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Strengths-based social care: Children, young people and families

SCIE Highlights No 5
Published: September 2018 by SCIELeeds City Council and Shared Lives Plus

This briefing describes how SBAs work and assesses their effectiveness. The values and principles that inform this approach are not new, but there has been a rapidly growing interest over the last five years in such approaches. These approaches are also about co-production – people providing care working in equal partnership with those who need it to design and deliver services.

A strengths-based approach to care, support and inclusion says let’s look first at what people can do with their skills and their resources and what can the people around them do in their relationships and their communities. People need to be seen as more than just their care needs – they need to be experts and in charge of their own lives.

Alex Fox, OBE, Chief Executive, Shared Lives Plus

Adults’, children’s and young people’s family care needs are undergoing a rapid adoption of strengths-based (sometimes called asset-based) thinking and practice. In adult social care, strengths-based conversations are replacing traditional needs-based assessments and there is also the emergence, in some areas, of ambitious plans for asset-based approaches across all local public services. There is a growing interest in, and adoption of, SBAs in children and young people and family settings, given that a clear strengths-based practice framework is now regarded as one of the key features of successful innovations in the sector. (1)

This briefing is based on research conducted during the spring of 2018 by SCIE, a seminar led by SCIE, Leeds City Council and Shared Lives Plus, and a seminar on strengths-based social care for children and adults in Leeds during January.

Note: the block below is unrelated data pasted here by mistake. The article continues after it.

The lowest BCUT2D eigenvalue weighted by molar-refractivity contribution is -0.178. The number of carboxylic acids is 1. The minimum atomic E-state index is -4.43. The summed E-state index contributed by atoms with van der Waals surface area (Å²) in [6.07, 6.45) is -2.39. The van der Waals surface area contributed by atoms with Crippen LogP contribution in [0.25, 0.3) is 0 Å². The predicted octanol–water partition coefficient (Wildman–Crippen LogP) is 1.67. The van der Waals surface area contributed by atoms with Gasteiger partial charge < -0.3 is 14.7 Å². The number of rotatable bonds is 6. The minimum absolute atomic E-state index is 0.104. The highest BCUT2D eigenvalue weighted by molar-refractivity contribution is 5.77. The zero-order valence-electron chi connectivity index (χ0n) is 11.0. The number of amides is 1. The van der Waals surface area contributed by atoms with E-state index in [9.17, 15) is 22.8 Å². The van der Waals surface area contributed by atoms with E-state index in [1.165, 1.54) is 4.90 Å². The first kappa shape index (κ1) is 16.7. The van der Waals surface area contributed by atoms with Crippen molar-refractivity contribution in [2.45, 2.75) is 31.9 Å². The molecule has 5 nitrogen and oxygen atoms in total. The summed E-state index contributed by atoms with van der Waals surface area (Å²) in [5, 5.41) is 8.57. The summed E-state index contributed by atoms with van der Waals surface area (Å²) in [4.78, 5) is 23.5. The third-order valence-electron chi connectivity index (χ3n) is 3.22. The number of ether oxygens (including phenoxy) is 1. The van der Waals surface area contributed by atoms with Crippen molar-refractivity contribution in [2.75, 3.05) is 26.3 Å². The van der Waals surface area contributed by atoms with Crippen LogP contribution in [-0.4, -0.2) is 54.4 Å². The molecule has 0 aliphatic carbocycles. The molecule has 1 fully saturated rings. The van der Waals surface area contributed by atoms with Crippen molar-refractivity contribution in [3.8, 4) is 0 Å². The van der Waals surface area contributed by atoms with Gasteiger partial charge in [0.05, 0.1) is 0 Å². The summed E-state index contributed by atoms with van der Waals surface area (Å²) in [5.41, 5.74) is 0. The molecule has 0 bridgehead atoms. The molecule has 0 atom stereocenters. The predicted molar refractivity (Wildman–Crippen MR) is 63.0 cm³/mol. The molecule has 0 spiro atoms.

Why a strengths-based approach?

The practice of social work in the UK has always been grounded within a framework of legislation and government policy relating to children, families and adults. As this framework evolves, new evidence-based ways of working and innovation are required to meet the needs and particular contexts of people’s lives. SBAs are one such result of this shifting context.

The implementation of the Care Act in 2014 has been an important driver for change. The Act stresses that SBAs in relation to assessments and interventions are one of the key principles, along with co-production, prevention and personalisation.

Strengths-based practice is a collaborative process between the person supported by services and those supporting them, allowing them to work together to determine an outcome that draws on the person’s strengths and assets. As such, it concerns itself principally with the quality of the relationship that develops between those providing support and those being supported, as well as the elements that the person seeking support brings to the process. (2)

The publication of the ‘Munro review of child protection’ (3) in 2011 emphasised change from a system that has become over-bureaucratised to one that is focused on the safety and welfare of children and young people and the development of professional expertise.

In light of this changing context, the case for innovation in children’s social work became urgent:

By rethinking the organisational system as well as professional practice frameworks that underpin children’s social work, I believe we can better support social workers to do the work they came into social work to do, offer effective help and support to families and take more decisive action to protect children. We need brave, principled and dynamic organisations to lead the way in new thinking about how to get this system working to its full potential.

Isabelle Trowler, Chief Social Worker for Children and Families (4)

The case for innovation led to the implementation of the Department for Education (DfE) Children’s Social Care Innovation programme in 2014 to encourage new models and approaches. The first wave of the programme started in spring 2014 and involved 57 projects across all nine regions of England. (5) An evaluation in 2017 outlined a number of defining features of success of the programme. SBAs were identified as a key factor that contributed to improvement in outcomes across the projects, embodying:

Systemic practice as a theoretical underpinning informing conceptual practice frameworks that translate into engagement in high quality case discussion, that is family-focused, and strengths-based, to build families and/or young people’s capacity to address their own problems more effectively.